A Multitude of Ruptures

The post for the 4th Sunday in Advent is Jim McCoy’s post from 2012.

The word “preachy” has never been a complimentary term, even less so these days. The ministers rightly highlighted in the national news who have been doing their vital and admirable work are described as “compassionate, not preachy.” Those of us who not only have to preach but believe we should preach have been faced with how in God’s name do we preach the last two Sundays of Advent 2012, and how to do so in such a way in which compassion and preaching are not pitted against each other.

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Season of Anxiety

Third Sunday of Advent

Zephaniah 3:14-20
Philippians 4:4-7
Luke 3:7-18

One of the high-water marks of 20th century culture, an event that I revisit every year, is the 1965 television special A Charlie Brown Christmas. The fact that it continues to air fifty years after its premiere lets me know that I’m not alone in this assessment. And while the conclusion, when Linus strides onto the stage to remind Charlie Brown and all those gathered in the school gym “What Christmas is really all about,” might be the most rousing part of the short film, the opening scenes also speak in a pretty powerful way to the human condition. Read more


Waiting in a Violent Time

It has not been a peaceful Advent. The news of the past several weeks has been filled with guns, violence, death, and fear. What might we be required to surrender as we wait for the Lord? Who needs to change? Here are two reflections that use this Sunday’s Advent lectionary readings as a starting place: one by Matt Morin, and the other from Fritz Bauerschmidt.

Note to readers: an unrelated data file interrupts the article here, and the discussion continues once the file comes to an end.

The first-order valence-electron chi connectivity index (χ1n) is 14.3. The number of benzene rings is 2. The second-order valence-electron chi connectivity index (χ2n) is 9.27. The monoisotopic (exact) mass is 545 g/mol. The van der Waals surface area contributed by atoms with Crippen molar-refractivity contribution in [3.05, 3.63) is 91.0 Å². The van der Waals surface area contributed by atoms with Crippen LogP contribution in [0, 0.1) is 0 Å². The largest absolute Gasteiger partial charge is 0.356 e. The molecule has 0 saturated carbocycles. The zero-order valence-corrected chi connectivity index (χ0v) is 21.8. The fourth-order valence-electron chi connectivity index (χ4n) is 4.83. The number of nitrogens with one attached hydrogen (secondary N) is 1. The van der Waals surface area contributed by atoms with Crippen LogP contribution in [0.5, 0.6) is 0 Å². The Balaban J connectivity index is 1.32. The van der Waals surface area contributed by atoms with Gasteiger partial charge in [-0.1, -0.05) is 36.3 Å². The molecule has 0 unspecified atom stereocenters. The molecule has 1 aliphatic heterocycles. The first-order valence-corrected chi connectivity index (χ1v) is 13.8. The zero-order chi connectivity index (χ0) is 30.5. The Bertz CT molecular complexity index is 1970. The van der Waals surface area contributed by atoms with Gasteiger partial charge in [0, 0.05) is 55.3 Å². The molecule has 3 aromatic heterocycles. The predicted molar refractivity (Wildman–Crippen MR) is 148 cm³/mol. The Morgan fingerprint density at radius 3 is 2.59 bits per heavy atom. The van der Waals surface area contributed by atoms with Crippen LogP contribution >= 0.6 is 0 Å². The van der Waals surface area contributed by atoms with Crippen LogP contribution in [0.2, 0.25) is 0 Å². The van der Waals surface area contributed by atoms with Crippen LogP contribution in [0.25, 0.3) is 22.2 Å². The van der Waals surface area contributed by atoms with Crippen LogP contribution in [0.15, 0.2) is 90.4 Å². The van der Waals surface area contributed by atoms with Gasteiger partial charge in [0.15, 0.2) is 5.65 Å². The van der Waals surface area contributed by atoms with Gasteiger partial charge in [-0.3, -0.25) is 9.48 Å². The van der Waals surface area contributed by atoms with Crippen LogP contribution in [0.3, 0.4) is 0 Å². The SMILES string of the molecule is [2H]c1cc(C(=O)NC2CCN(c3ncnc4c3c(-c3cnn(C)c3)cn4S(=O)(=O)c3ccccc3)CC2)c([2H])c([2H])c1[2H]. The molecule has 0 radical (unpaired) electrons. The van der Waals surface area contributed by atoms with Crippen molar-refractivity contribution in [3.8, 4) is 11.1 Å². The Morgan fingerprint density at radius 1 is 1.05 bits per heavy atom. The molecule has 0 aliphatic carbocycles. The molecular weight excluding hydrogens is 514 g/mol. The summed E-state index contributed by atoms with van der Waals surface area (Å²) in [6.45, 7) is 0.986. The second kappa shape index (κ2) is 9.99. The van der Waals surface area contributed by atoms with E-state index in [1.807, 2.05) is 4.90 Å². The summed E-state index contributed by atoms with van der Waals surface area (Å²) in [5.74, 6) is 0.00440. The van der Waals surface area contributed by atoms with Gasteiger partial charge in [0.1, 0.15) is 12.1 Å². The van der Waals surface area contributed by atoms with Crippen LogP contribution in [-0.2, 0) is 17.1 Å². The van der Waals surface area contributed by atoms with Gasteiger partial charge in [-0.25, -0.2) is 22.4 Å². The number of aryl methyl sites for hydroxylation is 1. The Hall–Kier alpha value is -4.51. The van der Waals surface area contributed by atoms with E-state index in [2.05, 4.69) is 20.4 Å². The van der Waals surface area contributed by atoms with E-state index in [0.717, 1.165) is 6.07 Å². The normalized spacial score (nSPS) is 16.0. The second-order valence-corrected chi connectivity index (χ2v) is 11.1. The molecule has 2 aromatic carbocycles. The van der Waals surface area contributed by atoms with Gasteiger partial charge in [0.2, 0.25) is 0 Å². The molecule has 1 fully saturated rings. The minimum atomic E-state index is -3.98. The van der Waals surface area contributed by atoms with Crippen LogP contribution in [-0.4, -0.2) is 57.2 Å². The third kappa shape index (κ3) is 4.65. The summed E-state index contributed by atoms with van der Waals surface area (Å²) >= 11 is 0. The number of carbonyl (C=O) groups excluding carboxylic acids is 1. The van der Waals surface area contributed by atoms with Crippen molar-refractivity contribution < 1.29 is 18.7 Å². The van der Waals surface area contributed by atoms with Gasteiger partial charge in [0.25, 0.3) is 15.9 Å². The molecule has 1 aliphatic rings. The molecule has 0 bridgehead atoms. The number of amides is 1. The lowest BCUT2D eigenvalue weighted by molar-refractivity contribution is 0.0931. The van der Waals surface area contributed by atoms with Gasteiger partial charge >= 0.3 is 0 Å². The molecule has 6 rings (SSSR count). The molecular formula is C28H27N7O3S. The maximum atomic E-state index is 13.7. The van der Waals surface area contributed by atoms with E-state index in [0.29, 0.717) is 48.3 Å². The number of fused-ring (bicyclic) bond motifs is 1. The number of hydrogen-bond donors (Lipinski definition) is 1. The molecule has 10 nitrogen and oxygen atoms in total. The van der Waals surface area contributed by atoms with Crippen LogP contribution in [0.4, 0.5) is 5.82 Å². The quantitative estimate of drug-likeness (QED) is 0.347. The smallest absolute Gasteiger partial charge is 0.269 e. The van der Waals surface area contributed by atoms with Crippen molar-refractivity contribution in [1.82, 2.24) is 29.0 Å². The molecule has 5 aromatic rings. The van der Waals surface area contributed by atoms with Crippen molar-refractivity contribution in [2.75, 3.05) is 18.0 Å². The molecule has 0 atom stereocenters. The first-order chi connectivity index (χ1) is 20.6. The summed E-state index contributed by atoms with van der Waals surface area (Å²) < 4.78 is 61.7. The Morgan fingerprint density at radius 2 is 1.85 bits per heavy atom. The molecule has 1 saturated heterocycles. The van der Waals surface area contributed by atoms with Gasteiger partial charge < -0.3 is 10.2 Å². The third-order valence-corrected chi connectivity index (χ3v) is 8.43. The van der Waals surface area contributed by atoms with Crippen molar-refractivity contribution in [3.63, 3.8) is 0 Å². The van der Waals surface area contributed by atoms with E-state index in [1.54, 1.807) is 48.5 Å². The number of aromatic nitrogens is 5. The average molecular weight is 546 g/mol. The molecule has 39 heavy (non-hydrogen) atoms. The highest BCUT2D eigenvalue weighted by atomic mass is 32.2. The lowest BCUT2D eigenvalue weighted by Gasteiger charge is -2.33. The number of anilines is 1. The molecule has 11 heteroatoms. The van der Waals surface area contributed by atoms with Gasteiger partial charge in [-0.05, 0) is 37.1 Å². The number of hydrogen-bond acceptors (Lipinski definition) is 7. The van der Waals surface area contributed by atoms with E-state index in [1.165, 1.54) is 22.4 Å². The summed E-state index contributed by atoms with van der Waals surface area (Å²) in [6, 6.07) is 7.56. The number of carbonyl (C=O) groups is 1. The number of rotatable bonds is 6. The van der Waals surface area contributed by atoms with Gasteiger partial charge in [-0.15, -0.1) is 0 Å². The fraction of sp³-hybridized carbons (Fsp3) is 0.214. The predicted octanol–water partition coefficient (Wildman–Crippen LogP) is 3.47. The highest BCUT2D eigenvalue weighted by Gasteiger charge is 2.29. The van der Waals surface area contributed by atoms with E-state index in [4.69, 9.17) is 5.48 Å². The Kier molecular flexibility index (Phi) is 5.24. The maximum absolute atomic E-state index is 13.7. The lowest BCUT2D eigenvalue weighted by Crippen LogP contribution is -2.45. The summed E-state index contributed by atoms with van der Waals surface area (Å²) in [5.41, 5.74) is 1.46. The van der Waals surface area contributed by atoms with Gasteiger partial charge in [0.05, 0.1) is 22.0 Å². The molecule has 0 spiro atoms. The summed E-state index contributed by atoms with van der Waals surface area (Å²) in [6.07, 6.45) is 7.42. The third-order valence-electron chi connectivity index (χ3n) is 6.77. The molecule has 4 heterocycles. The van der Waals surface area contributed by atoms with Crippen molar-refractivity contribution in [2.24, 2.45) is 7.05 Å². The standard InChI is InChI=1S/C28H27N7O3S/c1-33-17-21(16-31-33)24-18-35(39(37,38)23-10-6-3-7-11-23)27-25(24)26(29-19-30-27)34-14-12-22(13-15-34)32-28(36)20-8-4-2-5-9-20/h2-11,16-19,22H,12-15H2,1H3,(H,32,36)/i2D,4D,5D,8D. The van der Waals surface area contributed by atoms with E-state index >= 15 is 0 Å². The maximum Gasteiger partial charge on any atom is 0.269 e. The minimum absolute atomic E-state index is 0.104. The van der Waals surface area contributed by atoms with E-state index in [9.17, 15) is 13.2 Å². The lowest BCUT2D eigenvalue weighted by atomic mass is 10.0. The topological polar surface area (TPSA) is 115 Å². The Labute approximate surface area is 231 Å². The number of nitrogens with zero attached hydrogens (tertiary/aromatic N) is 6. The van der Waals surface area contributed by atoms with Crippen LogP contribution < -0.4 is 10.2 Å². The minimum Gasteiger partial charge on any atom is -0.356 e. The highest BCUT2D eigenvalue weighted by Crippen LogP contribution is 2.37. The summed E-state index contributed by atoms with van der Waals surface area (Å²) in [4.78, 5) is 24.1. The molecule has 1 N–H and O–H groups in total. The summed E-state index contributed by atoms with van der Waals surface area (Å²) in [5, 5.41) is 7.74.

Make Peace

Second Sunday of Advent

Luke 1:68-79
Luke 3:1-6

I’d bet that many of you, like me, keep a to-do list or three to prepare for the Christmas season. It’s busy, with priority to any of the following in a given week: light stringing, card sending, cookie baking, tree decorating, gift shopping/wrapping/exchanging, party hosting, open house attending, feasting with friends/family/colleagues. There might even be a few extra church services on the calendar and a parade or two.

In the second week of our liturgical season of preparation (Advent), Luke gives us opportunity to consider who we prepare for and the implications for Christians located in a consumer capitalist, xenophobic, racist, increasingly oligarchic 21st-century nation-state that glorifies violence (have you sung the National Anthem lately?).

Zechariah, priest and prophet, proclaims that his son, John, is Jesus’ opening act. He’ll “go before the Lord to prepare his ways,” i.e. forgiveness, mercy, light, and peace. (1:76-79)

Peace. It’s a welcome word for a world rife with violence, fear, oppression, terror. The global catalogue of injustice and brutality is lamentable and long and lengthening. You no doubt can add to it examples from your own community, household, or congregation. Read more